Inauguration thoughts

Today’s not a very interesting news day. There’s very little to glean anywhere other than the inauguration of President Obama. It’s an historic event, that an African-American has reached the highest office in the free world.

And it is, there’s no question about that. But I can’t help feeling that the intense focus on the fact that the president black is missing the far more important fact that he’s well-educated, thoughtful and capable. We don’t need a president of a particular color, we need a president who is insightful enough to understand problems, confident enough to solicit contrary opinions, and strong enough to implement solutions. From all accounts, Obama is all of these.

What concerns me about the issue of race in this inauguration is that it is obscuring the fact that he was elected on his merits. If his election comes to be seen as the last word in affirmative action, rather than a mandate to the government to stop hiding from problems, then the Obama adminstration will lose much of its authority.

Maybe a lot of people voted for Obama because he’s black. (And maybe even more voted against him for the same reason – that would be my guess.) But he was elected because he demonstrated himself to be able to comprehend, and tough enough to act.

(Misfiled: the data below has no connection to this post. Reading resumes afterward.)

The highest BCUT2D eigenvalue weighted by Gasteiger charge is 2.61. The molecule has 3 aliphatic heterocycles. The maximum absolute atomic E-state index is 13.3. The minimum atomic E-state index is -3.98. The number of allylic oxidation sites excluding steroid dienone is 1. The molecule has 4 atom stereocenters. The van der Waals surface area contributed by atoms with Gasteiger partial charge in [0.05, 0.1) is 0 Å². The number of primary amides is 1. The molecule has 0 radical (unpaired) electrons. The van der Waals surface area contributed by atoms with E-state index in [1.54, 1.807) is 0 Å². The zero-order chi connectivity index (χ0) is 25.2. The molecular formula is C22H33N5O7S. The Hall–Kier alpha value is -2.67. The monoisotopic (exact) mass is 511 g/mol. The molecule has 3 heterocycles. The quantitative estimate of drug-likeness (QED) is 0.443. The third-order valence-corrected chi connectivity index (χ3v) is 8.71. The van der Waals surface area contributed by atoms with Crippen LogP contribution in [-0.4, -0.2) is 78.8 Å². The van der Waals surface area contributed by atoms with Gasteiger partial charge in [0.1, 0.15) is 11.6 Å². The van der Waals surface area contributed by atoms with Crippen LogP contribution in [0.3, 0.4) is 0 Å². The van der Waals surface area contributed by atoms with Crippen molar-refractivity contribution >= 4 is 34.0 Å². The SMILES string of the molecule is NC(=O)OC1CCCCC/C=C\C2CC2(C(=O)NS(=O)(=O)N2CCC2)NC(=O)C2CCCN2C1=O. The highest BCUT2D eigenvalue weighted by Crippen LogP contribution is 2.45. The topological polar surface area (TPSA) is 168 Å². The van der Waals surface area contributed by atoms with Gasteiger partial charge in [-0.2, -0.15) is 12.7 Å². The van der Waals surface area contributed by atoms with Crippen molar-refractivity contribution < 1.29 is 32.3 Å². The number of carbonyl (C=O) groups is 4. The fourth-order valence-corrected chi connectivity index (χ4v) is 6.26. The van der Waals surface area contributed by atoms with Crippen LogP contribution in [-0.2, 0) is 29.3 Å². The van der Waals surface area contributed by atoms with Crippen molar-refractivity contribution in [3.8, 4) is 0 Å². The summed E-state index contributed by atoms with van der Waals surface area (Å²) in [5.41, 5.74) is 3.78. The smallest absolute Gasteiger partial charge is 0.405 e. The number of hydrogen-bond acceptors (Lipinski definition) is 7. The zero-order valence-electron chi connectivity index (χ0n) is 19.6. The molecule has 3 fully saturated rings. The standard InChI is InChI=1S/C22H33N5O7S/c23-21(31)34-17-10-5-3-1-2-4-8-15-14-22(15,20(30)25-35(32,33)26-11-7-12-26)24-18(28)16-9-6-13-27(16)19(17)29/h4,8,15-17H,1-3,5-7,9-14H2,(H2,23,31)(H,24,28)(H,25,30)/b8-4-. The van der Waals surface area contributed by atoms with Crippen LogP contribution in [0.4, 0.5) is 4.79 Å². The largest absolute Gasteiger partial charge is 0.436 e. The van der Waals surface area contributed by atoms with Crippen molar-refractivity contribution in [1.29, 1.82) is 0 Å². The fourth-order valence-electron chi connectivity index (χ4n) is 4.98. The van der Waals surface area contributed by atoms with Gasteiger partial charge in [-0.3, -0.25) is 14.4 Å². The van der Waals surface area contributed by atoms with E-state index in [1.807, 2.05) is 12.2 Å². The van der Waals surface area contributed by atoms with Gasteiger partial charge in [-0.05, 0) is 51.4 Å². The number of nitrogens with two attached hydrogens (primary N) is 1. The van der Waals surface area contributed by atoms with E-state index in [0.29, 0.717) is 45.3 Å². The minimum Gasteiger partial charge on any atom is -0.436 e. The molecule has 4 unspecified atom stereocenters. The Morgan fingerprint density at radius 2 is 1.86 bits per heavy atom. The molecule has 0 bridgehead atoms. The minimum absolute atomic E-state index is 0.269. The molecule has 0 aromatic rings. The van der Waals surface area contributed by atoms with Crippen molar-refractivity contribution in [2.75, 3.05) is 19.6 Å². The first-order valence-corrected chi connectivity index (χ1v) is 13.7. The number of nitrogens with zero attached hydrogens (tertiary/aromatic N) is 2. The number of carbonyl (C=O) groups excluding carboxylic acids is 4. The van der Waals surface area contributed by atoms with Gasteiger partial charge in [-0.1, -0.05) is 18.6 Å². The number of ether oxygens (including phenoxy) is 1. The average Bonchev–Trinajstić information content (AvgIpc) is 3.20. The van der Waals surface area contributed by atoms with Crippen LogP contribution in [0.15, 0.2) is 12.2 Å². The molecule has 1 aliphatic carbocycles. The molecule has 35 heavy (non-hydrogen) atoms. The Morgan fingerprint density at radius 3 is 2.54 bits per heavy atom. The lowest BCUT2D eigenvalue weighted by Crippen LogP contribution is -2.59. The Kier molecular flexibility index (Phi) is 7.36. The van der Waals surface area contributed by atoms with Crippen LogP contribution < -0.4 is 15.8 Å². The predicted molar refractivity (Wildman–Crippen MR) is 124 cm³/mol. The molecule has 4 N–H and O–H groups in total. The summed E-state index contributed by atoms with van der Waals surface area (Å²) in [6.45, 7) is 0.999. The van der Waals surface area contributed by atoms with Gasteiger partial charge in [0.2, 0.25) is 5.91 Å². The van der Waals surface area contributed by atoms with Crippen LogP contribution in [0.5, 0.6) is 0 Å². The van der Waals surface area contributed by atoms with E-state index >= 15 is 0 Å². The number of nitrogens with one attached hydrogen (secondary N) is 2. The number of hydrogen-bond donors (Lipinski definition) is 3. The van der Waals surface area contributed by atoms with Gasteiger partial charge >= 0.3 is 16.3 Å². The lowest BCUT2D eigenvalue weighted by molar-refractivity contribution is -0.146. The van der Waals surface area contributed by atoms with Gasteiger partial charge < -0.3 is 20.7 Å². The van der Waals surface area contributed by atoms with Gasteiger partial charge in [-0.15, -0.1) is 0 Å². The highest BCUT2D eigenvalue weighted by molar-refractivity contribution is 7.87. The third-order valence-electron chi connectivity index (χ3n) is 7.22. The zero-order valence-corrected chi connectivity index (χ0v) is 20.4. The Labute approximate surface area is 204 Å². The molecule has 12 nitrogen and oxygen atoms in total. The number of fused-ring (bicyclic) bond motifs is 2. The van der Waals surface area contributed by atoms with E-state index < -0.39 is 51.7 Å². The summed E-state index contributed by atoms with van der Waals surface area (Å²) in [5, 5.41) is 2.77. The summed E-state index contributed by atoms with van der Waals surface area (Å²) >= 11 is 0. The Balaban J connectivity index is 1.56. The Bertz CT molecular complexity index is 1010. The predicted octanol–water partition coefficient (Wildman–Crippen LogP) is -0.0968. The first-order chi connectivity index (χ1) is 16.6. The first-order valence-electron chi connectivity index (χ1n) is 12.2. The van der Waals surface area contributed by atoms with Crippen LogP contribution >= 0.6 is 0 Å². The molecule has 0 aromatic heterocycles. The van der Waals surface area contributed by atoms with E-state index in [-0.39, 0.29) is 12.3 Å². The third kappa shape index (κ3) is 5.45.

The election itself depressed me, because it demonstrated again how unpopular intelligence is in politics.  Obama was attacked because he’s a good speaker and able to reason through difficult questions without needing a teleprompter. He was portrayed as an intellectual elitist (the first always implying the second) and not a man of the people.  He refused to play the bumpkin, and was attacked for it, but the people, amazingly, decided that this time we should choose a smart guy over a plumber. Though it took an economic collapse to demonstrate just how much we need the smart guy.

I don’t want to see that derailed. I don’t want Obama’s victory over prejudice to be solely over racial prejudice. I want it to be seen to be over anti-intellectual prejudice, and I want the executive to be seen to be as capable as it certainly is.

When I see the words “President Obama” or even “First Lady Michele Obama” I feel a thrill of excitement – of a possibility of great things ahead. But I’m not excited – well, maybe a little – because we have a black president. I’m excited because we have a president who will be able to apply real intelligence rather than hide behind hubris

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